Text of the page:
It was an eight hour surgery to put a pig’s heart into David Bennett, but decades of research to make sure the body wouldn’t reject it, writes Daniel M Davis
On Friday 7January, David Bennett became the world’s first person to successfully receive a transplant of a pig’s heart. The eight-hour-long operation by surgeons at the University of Maryland Medical Center in Baltimore was no doubt arduous. But it was a short final step in a 60-year-long journey to genetically alter the pig’s heart so that it would not be immediately rejected – a journey that began with a plane crash in Oxford in the summer of 1940.
It was a hot Sunday afternoon when Peter Medawar, then 25, enjoying garden life in Oxford with his wife Jean and eldest daughter Caroline, was startled by the sight and noise of a bomber flying low towards them. The plane crashed violently in a garden 200m away. The pilot survived but suffered horrific burns. Medawar had trained as a zoologist, but his recent research had been to find out which antibiotics were best at treating burns. For the pilot who just crashed, doctors were at their wits’ end in deciding the right medication and asked Medawar to help.
The visceral shock of pacing the war wounds hospital spurred the young Medawar to think and work to a degree of intensity that he hadn’t known he was capable of. He saw airmen with much of their skin incinerated, lying in agony: while their lives could be prolonged by new medical advances – blood transfusions and antibiotics – there was no way of treating these horrific burns.
When doctors transplanted skin from one person to the next, it was destroyed soon after. At the time, doctors didn’t think there was any fundamental problem, only that the actual practicalities had to be perfected – the cutting and sewing. But Medawar thought something else was the problem. He obtained a grant from the War Wounds Committee and left home to surround himself with the problem, spending two months in a cheap hotel to work with Scottish surgeon Tom Gibson in the Burns Unit of the Glasgow Royal Infirmary. Together, they set out to observe exactly what happened during transplant rejection.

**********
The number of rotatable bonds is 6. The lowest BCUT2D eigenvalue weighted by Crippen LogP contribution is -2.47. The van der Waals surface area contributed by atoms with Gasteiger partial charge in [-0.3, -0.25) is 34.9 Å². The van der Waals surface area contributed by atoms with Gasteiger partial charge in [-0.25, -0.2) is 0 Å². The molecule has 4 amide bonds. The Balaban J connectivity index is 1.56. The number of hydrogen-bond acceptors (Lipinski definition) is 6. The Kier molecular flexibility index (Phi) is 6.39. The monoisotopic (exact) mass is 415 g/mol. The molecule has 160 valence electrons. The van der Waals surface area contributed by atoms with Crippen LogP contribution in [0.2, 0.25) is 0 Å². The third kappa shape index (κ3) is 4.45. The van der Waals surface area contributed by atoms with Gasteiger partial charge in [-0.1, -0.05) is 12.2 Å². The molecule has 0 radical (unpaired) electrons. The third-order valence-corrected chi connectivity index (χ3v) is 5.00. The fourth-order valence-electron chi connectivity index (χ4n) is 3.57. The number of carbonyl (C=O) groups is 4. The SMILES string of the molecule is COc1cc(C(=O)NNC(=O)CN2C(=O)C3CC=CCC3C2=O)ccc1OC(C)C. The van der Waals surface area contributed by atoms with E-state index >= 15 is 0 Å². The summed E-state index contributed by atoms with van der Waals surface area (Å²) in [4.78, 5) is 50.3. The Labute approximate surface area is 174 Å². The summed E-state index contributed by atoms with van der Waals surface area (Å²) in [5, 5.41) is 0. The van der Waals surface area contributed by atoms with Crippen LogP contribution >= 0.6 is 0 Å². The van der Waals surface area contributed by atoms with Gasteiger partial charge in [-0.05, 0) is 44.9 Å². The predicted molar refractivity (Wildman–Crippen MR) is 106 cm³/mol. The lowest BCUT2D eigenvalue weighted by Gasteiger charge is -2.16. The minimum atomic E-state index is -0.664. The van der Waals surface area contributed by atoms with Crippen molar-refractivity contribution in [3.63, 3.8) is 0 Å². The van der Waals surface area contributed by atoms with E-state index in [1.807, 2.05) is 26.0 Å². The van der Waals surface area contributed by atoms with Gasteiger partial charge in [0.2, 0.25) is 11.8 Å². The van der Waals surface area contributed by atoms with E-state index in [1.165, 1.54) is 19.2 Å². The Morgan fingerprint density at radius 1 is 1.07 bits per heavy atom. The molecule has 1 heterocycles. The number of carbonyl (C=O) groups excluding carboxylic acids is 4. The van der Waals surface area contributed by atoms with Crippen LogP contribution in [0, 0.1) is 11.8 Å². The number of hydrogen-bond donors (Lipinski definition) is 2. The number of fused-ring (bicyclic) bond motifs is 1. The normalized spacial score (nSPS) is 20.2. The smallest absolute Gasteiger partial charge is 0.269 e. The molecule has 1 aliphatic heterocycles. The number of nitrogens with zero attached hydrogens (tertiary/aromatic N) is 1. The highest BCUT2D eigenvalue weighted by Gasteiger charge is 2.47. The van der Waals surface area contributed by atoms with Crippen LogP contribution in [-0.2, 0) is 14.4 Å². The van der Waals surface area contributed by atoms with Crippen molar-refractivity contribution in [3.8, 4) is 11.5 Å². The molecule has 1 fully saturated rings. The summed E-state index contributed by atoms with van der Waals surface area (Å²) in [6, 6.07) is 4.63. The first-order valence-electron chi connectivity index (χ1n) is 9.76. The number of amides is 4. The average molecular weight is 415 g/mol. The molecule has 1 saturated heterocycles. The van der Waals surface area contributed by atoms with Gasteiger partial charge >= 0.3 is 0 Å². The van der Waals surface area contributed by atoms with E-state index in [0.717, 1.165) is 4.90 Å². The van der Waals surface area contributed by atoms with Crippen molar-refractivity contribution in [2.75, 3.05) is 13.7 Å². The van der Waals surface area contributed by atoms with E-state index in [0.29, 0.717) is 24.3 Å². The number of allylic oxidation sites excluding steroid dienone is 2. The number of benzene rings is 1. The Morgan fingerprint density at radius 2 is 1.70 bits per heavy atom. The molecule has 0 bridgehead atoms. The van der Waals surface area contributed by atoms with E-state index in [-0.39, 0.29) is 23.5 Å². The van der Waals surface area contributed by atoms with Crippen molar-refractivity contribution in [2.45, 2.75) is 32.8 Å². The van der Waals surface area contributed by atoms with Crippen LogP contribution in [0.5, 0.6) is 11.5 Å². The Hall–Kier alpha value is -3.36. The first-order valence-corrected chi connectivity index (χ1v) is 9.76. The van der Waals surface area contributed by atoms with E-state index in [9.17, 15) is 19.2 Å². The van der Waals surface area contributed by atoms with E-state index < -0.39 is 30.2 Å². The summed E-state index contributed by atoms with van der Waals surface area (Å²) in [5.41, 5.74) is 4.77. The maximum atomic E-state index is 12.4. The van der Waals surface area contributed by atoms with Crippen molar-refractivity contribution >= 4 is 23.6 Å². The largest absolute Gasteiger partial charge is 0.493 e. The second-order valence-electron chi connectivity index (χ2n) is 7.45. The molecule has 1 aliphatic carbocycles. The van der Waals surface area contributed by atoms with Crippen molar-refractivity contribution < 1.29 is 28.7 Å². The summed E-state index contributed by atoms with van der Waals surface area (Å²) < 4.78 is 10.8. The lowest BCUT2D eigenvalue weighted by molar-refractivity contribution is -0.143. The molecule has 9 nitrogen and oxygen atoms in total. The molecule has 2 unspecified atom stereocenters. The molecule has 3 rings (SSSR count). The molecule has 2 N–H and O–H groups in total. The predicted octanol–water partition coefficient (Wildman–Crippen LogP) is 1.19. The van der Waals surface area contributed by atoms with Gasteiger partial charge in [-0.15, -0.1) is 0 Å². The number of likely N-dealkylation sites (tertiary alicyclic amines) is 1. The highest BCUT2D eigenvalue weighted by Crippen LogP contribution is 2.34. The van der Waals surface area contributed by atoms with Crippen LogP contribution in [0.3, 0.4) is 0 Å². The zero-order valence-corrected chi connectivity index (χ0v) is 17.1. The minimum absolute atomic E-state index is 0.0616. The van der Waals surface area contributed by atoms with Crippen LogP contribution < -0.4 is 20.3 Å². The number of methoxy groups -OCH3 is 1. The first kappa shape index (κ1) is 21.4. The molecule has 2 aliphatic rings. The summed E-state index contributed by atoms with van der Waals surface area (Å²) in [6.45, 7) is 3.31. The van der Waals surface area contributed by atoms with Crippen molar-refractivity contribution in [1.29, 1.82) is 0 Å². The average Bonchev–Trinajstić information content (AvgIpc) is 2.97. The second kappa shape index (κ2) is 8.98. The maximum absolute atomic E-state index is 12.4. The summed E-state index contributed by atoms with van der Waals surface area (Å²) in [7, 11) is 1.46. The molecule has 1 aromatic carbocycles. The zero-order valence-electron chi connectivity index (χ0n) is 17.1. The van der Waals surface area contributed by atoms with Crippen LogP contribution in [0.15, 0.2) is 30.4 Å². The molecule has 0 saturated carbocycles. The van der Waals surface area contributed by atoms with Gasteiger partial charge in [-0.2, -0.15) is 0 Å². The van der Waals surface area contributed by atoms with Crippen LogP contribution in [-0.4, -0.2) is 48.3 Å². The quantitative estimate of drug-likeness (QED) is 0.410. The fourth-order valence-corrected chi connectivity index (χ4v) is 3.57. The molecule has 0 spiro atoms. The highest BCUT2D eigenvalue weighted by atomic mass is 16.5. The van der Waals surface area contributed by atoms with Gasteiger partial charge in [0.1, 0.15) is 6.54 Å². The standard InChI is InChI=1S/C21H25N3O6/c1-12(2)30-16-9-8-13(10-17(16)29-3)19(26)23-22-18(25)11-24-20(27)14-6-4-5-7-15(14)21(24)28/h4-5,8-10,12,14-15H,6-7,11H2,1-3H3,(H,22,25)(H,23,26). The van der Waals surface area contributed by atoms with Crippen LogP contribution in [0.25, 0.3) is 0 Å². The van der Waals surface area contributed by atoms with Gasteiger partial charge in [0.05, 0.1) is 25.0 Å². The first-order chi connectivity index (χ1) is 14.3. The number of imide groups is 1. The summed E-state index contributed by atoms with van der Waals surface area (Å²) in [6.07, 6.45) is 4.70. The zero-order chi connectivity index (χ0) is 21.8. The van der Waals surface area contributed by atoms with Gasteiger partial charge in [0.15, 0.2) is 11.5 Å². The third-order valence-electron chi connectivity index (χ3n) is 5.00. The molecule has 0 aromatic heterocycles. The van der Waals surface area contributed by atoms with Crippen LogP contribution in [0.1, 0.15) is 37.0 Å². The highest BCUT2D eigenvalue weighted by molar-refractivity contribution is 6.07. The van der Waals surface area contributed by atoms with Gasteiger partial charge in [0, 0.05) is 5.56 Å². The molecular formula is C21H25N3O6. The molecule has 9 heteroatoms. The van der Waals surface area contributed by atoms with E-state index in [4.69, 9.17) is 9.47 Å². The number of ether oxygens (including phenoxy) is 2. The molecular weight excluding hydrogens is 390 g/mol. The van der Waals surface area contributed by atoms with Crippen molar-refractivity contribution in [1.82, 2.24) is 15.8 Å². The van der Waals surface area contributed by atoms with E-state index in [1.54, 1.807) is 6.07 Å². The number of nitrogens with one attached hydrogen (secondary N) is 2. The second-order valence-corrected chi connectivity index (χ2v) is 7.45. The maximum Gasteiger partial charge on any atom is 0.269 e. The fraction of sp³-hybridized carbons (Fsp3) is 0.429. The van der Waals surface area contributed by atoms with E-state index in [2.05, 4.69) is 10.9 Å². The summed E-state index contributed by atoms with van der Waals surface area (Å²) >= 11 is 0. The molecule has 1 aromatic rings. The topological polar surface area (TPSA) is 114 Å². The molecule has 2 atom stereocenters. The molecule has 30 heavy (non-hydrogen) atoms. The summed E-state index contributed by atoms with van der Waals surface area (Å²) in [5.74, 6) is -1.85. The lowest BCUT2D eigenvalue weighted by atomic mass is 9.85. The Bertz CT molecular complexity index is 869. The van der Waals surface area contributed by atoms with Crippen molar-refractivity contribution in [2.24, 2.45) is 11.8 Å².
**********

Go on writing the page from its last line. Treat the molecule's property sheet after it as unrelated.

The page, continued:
Their first patient was a 22-year-old woman, named in papers only as Mrs McK. She had been rushed to the Glasgow Royal Infirmary with deep burns down her right side from falling against her gas fire. To treat her, one area of her wound was covered with skin from her thigh and another area with skin taken from her brother’s thigh. A few days later, under a microscope, Mrs McK’s immune cells had invaded the skin grafts taken from her brother. Days later, the brother’s grafts degenerated. Her immune cells had caused the rejection.
Next, back in Oxford, Medawar chose to test this carefully using rabbits. Taking 25 rabbits, he grafted pieces of skin from each one onto every other one. If you’ve ever wondered what it might take to win a Nobel prize, Medawar’s starts here – with an important idea to be tested by 625 operations on 25 rabbits (25 x 25 individual skin grafts).
He showed that skin could not be grafted between different rabbits. Crucially, he also showed that in the second round of grafts, rejection happened more quickly the second time around, the hallmark of an immune reaction. The revolution starts here because Medawar and his team discovered that transplantation can work as long as an immune reaction is stopped. Medawar worked before genes and proteins could be easily manipulated, but this is relatively easy nowadays.
In the limelight again
Science of the immune system is in the limelight today because of the current pandemic. But as the science of immunity progresses, there are other big spin-offs, like new ways of switching off immune responses for avoiding transplant rejection.
In fact, as I’ve detailed in a book, The Secret Body, so many scientific and medical breakthroughs are happening, from new cancer therapies to manipulating the body’s genes or microbiome, I think we are at the cusp of a revolutionary time in virtually every aspect of human biology.
Medawar’s name endures not only his work on transplantation but also because of the brilliance of his writing. Richard Dawkins calls him the “wittiest scientist ever” and dedicated his 2021 collection of essays to him. The day before his first stroke in 1969, Medawar ended a lecture with a quotation from the 17th-century philosopher Thomas Hobbes proclaiming that life is like a race and the most important thing is to be in it, to be fully engaged, ambitious and go-getting, to improve the world. Eighteen years later, that same quotation was engraved on his headstone: “There can be no contentment but in proceeding.”
Daniel M Davis is a professor of immunology at the University of Manchester. This article first appeared on The Conversation.